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A child wearing an adhesive eyepatch to correct amblyopia
An eyepatch or eye pad is a small patch that is worn in front of one eye. It may be a cloth patch attached around the head by an elastic band or by a string, an adhesive bandage, or a plastic device which is clipped to a pair of glasses. It is often worn by people to cover a lost or injured eye, but it also has a therapeutic use in children for the treatment of amblyopia. (See orthoptics and vision therapy.) Eyepatches used to block light while sleeping are referred to as a sleep mask. Eyepatches associated with pirates are a stereotype originating from fiction.
An eyepad or eye pad is a soft medical dressing that can be applied over an eye to protect it. It is not necessarily the same as an eyepatch.
In the years before advanced medicine and surgery, eyepatches were common for people who had lost an eye. They were particularly prevalent among members of dangerous occupations, such as soldiers and sailors who could lose an eye in battle, as well as blacksmiths who used them to cover one eye for protection from sparks while working. While stereotypically associated with pirates, there is no evidence to suggest the historicity of eye patch wearing pirates before several popular novels of the 19th century (see Pirate Eyepatches below).
Eye patching is used in the orthoptic management of children at risk of lazy eye (amblyopia), especially strabismic or anisometropic amblyopia. These conditions can cause visual suppression of areas of the dissimilar images by the brain such as to avoid diplopia, resulting in a loss of visual acuity in the suppressed eye and in extreme cases in blindness in an otherwise functional eye. Patching the good eye forces the amblyopic eye to function, thereby causing vision in that eye to be retained. It is important to perform “near activities” (such as reading or handiwork) when patched, thereby exercising active, attentive vision.
A study provided evidence that children treated for amblyopia with eye patching had lower self-perception of social acceptance. To avoid a child from being socially marginalized by its peers due to the wearing of an eye patch, atropine eye drops may be used instead. This induces temporary blurring in the treated eye.
It has been pointed out that the penalization of one eye by means of patching or atropine drops does not provide the conditions that are necessary in order to develop or improve binocular vision. Recently, efforts have been made to propose alternative treatments of amblyopia that do allow for the improvement of binocular sight, for example using binasal occlusion or partially frosted spectacles in place of any eye patch, using alternating occlusion goggles or using methods of perceptual learning based on video games or virtual reality games for enhancing binocular vision.
A 2014 Cochrane Review sought to determine the effectiveness of occlusion treatment on patients with sensory deprivation amblyopia, however no trials were found eligible to be included in the review. However, it is suggested that good outcomes from occlusion treatment for sensory deprivation amblyopia rely on compliance with the treatment.
Extraocular muscle palsy
To initially relieve double vision (diplopia) caused by an extra-ocular muscle palsy, an eye care professional may recommend using an eyepatch. This can help to relieve the dizziness, vertigo and nausea that are associated with this form of double vision.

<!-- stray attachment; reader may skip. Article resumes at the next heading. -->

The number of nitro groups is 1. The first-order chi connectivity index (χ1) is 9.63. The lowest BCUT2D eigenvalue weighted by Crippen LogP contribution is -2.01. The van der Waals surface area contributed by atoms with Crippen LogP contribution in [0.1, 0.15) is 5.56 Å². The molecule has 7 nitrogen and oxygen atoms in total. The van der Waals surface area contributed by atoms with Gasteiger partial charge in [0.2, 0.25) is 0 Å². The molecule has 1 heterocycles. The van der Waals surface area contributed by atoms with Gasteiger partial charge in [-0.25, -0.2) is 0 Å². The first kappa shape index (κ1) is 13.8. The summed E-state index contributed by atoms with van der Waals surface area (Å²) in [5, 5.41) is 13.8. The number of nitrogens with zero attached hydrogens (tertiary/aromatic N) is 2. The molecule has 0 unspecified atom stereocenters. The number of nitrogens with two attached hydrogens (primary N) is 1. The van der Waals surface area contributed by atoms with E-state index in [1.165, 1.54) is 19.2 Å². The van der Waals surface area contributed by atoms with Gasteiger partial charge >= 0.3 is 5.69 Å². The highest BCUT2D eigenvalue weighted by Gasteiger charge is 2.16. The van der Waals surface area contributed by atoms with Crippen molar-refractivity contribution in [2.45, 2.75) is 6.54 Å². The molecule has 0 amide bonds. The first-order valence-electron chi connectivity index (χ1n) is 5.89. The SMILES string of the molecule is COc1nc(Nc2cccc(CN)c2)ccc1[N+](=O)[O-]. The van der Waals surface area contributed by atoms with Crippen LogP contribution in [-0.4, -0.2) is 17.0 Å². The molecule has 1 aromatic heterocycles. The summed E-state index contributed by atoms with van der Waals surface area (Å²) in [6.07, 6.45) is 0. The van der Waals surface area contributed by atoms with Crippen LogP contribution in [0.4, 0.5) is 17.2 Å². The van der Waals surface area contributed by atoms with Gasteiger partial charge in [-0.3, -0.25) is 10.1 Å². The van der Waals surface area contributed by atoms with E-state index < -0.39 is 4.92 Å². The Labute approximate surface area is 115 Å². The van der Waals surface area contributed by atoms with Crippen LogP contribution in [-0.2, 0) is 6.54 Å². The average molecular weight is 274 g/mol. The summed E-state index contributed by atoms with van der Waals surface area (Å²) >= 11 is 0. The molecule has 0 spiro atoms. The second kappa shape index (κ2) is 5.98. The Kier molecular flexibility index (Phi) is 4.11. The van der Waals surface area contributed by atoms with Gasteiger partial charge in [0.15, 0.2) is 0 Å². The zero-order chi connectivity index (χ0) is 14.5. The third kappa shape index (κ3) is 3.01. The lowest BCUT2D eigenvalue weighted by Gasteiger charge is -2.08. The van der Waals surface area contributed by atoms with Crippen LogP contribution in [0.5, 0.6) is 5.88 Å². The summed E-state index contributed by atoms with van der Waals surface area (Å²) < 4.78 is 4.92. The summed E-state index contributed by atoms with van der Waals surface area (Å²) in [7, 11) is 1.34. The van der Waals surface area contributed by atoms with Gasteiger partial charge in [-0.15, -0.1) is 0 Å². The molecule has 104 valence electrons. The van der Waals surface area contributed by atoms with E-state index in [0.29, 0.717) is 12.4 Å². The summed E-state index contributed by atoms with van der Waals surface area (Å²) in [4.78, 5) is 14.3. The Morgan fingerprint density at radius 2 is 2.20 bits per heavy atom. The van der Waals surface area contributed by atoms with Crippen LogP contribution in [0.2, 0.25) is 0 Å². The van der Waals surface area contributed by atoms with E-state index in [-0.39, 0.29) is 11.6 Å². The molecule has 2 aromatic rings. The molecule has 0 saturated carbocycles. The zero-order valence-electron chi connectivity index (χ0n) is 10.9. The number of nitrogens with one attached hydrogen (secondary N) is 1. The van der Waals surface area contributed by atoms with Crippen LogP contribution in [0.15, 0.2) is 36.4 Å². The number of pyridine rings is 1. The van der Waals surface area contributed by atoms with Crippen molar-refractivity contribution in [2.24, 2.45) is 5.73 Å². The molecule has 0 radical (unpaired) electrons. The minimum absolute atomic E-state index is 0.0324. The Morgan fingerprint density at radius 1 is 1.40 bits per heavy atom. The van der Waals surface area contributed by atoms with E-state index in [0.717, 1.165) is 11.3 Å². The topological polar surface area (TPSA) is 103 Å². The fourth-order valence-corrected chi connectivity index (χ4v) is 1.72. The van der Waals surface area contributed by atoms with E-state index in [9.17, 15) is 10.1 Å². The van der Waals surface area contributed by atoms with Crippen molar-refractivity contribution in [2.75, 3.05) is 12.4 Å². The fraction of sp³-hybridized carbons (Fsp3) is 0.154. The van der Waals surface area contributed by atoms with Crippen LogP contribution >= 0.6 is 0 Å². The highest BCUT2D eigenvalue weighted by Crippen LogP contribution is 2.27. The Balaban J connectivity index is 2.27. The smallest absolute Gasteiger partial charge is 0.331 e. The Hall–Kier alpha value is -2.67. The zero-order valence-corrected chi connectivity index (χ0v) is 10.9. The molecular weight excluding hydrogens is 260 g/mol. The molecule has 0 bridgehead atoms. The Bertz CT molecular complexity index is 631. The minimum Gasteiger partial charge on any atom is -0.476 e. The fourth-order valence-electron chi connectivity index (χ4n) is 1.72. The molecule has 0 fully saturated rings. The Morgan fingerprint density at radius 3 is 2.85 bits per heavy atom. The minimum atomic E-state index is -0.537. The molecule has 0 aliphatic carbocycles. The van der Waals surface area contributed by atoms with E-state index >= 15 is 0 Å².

Use for adaptation to dark
Aircraft pilots used to use an eye patch, or close one eye to preserve night vision when there was disparity in the light intensity within or outside their aircraft, such as when flying at night over brightly lit cities, so that one eye could look out, and the other would be adjusted for the dim lighting of the cockpit to read unlit instruments and maps. The FAA still recommends, "a pilot should close one eye when using a light to preserve some degree of night vision". Some military pilots have worn a lead-lined or gold-lined eyepatch, to protect against blindness in both eyes, in the event of a nuclear blast or laser weapon attack.
Eyepatches are not currently used by military personnel; modern technology has provided an array of other means to preserve and enhance night vision, including red-light and low-level white lights, and night vision devices.
It is a stereotype that pirates during the age of sail often wore eyepatches. This stereotype is common in fiction and was popularized by the novel Treasure Island. Its wearing by a pirate was first attributed to Rahmah ibn Jabir al-Jalahimah.
Whilst piracy was a violent occupation and eye injuries occurred, a myth supposes that pirates wore a patch over one of their eyes to adjust that eye to darkness in preparation for battle. That way, when they boarded a ship and were ready to go below deck, they could remove their patch and be able to see well in the poorly lit interior of the ship. It takes time for the eye to adjust itself for darkness – had they not prepared their eye ahead of time by using an eyepatch, the boarders would have been at an immediate tactical disadvantage the moment they went below.
Although the idea is plausible, this tactic does not appear in any naval combat manual or historical account of the era.
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Notable eye-patch wearers in fiction
- Captain Harlock
- Bazooka Joe
- Big Boss
- Sally Brown (Peanuts)
- General Chang (Star Trek VI: The Undiscovered Country)
- Rooster Cogburn
- Raoul de Crevecoeur (Bakelandt)
- Elle Driver
- Nick Fury
- Euron Greyjoy
- Franky (Sky Captain and the World of Tomorrow)
- The Governor
- Danger Mouse
- Madame Kovarian
- Emilio Largo
- Snake Plissken
- Ziggy Stardust
- Saul Tigh
- Catalina Creel
- Ciel Phantomhive
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